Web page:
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The online serial novel
by I.A. Watson

Chapter One * Latest Chapter * E-mail Us


    Ysilde nim Loret followed the Silent Sisters along the clerestory walk, keeping in proper step with the white-mantled nuns. The novice’s gown they had given her billowed behind her. The flickering flames of the long tapers the Sisters bore sent shadows leaping over the demon-faced carvings of the sanction chapel.

    The baptistery before the altar of Lord Erebus was a stepped pool of clear water. The mosaics continued right down into it, leading the postulant down into the cold liquid. Ysilde paused at the lip while the Sisters unlaced her cross-tied bodice and stripped her flimsy robe away. She continued nude into the sacred liquid.

    There was no sound. The precincts of the Silent Sisters seemed to baffle it, to absorb it. Ysilde could no longer hear even the nervous thudding of her heart.

    I shall be rescued, she promised herself. I am loved. I will not be forgotten.

    A pair of Silent Sisters guided her to the centre of the water, where the shadow of the Sorcerer of Night’s image fell upon the runes of dedication. Gentle pressure prompted her to kneel; the waters reached her chin.

    He’ll rescue me, Ysilde repeated in her mind. He would never abandon me.

    Help seemed a long way away.

    The Sisters smoothed the postulant’s hair gently. Their touches were almost loving. One of them dipped her hand into the cool water and drew the runes upon Ysilde’s forehead.

    Until then, the noble’s daughter hadn’t really known how much she believed in the ritual. As the first rune soaked into her she felt Mars turning beneath her.

    She gasped, but her voice made no sound. The red planet whirled through space at 54,000 miles per hour, strung by gravity and Newtonian physics to a distant yellow star. Deep beneath its surface eternal engines churned out the vast power required to re-heat a long-solidified core, to modulate the mantle’s density, to transmute materials to the elements required for life. Matter, energy, even time were harnessed and harvested to make a naturally dead world into a refuge for the survivor colonists of old long-extinct Earth-that-was.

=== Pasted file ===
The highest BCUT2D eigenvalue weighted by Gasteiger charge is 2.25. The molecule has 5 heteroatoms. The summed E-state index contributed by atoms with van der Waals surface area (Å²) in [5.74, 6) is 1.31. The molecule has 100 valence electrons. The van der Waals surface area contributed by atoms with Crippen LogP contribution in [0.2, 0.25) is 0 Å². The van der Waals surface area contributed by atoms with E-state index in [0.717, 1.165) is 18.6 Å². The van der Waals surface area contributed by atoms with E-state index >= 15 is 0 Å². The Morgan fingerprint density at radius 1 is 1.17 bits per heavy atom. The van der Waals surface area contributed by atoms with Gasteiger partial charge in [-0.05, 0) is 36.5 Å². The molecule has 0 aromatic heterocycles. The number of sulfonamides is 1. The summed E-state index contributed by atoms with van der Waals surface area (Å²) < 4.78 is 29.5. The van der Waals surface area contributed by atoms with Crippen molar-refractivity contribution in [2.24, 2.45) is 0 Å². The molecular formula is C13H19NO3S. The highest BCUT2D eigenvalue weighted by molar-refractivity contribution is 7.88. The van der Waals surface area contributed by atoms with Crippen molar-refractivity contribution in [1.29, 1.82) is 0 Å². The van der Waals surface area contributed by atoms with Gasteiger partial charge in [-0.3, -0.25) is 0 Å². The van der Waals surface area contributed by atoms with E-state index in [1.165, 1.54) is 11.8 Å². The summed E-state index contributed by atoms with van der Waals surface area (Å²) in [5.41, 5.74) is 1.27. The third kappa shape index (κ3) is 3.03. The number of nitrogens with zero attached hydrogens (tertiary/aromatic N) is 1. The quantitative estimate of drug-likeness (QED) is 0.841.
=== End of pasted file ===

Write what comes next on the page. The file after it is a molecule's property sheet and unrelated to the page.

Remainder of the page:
A second rune: Ysilde became Phobos and Deimos, Mars’ miniature moons, held in such close orbit now as to be scant miles above the planet’s surface. They too played their role; moons were always magical. The battered irregular asteroids stirred their host-world’s arcane fields, twisting up sorcerous currents that could be directed by those with the gift, working on much subtler levels of narrative and belief. The satellites were powerful and deadly – fear and loathing.

    The third rune seared her the worst. No sound was permitted in the chapel of the Silent Sisters but Ysilde could feel the throbbing of the Harmony Spires, those half-mile high crystal tines that regulated everything. The Spires of Mars were the key to it all!

    Ysilde fell back into the waters as if she had been struck. She might have blacked out. The Sisters bore her up, lifted her from their sacred pool. She was dressed again, guided back along the rune mosaic, taken again to the practical sanctuary of the sister house.

    Only then was the nobles’ daughter able to speak, able to gasp. “What – what was that? What did I see? What did I feel?”

    The Silent Sisters never replied, but an old matron who tended to Ysilde’s needs was on hand to supply at least part of an answer. “They tested you, child. They found you worthy.”

    Ysilde nodded. The visions had terrified her – and called her.

    Remember the plan, she told herself. Once the ceremony is complete you can escape. We’ll get away and we’ll save Mars. You have to be brave, for you, for him, for the whole world!

    “I think I need rest,” Ysilde told the matron. “May I go to my cell?”

    Granted permission, the noble’s daughter groped her way to the little room set aside for her this last week as she had been consecrated for the rituals. She slipped inside and closed the door with a sigh of relief.

    “Hello there, beautiful!” said a voice in her ear.

    She whirled round. Shock then joy washed across her face. “Oh! You came! You came to save me!” She hugged her rescuer and tried not to cry.

    “Hey, I said I’d come, didn’t I? And here I am. But you know it’s not time yet for us to leave? They haven’t placed the Interlock Incantation upon you yet, have they?”

    Ysilde shook her head. “Three more days. Then the moons will be right.” The girl shuddered. “I’m frightened of it.”

    “Brave heart, kiddo. Remember what we’re playing for here. Remember why you agreed to all of this.”

    Ysilde nodded. “Sorry, yes. I’m being a silly little girl. We’re out to save Mars and stop the First Men. Nothing else matters as much as that.”

    “Damn straight it doesn’t, beautiful. You think I’d let my best girl take the risks she had done if we weren’t playing for all the marbles?”

    “No, of course not. But… it’s already gone so wrong. Those horrible mercenaries who came to fetch me went wild. They killed Jechin and Newsam and who knows else. Just cut them down as they tried to protect me! They were supposed to steal me away using non-lethal means. And then that slave-place in Tyhrrennia. That was horrible! I was terrified every moment I had to stay there.”